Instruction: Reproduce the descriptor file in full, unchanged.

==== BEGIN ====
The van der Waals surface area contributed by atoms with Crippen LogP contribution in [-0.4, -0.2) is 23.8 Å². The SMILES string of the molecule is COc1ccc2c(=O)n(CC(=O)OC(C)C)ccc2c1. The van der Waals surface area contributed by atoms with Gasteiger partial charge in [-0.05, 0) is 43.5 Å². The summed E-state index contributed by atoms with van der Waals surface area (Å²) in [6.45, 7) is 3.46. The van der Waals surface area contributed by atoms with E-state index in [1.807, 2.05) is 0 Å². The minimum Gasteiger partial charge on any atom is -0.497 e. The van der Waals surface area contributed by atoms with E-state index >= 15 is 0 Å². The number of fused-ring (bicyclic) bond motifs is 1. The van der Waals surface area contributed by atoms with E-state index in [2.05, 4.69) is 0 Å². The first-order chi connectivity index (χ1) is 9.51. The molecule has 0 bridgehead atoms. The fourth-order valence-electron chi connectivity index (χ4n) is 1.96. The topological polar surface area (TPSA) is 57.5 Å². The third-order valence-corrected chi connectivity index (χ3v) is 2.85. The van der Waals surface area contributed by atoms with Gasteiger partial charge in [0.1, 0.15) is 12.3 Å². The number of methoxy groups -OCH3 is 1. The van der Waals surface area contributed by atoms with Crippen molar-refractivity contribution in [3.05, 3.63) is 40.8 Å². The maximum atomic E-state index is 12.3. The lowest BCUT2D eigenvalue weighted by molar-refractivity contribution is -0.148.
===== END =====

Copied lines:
The van der Waals surface area contributed by atoms with Crippen LogP contribution in [-0.4, -0.2) is 23.8 Å². The SMILES string of the molecule is COc1ccc2c(=O)n(CC(=O)OC(C)C)ccc2c1. The van der Waals surface area contributed by atoms with Gasteiger partial charge in [-0.05, 0) is 43.5 Å². The summed E-state index contributed by atoms with van der Waals surface area (Å²) in [6.45, 7) is 3.46. The van der Waals surface area contributed by atoms with E-state index in [1.807, 2.05) is 0 Å². The minimum Gasteiger partial charge on any atom is -0.497 e. The van der Waals surface area contributed by atoms with E-state index >= 15 is 0 Å². The number of fused-ring (bicyclic) bond motifs is 1. The van der Waals surface area contributed by atoms with E-state index in [2.05, 4.69) is 0 Å². The first-order chi connectivity index (χ1) is 9.51. The molecule has 0 bridgehead atoms. The fourth-order valence-electron chi connectivity index (χ4n) is 1.96. The topological polar surface area (TPSA) is 57.5 Å². The third-order valence-corrected chi connectivity index (χ3v) is 2.85. The van der Waals surface area contributed by atoms with Gasteiger partial charge in [0.1, 0.15) is 12.3 Å². The number of methoxy groups -OCH3 is 1. The van der Waals surface area contributed by atoms with Crippen molar-refractivity contribution in [3.05, 3.63) is 40.8 Å². The maximum atomic E-state index is 12.3. The lowest BCUT2D eigenvalue weighted by molar-refractivity contribution is -0.148.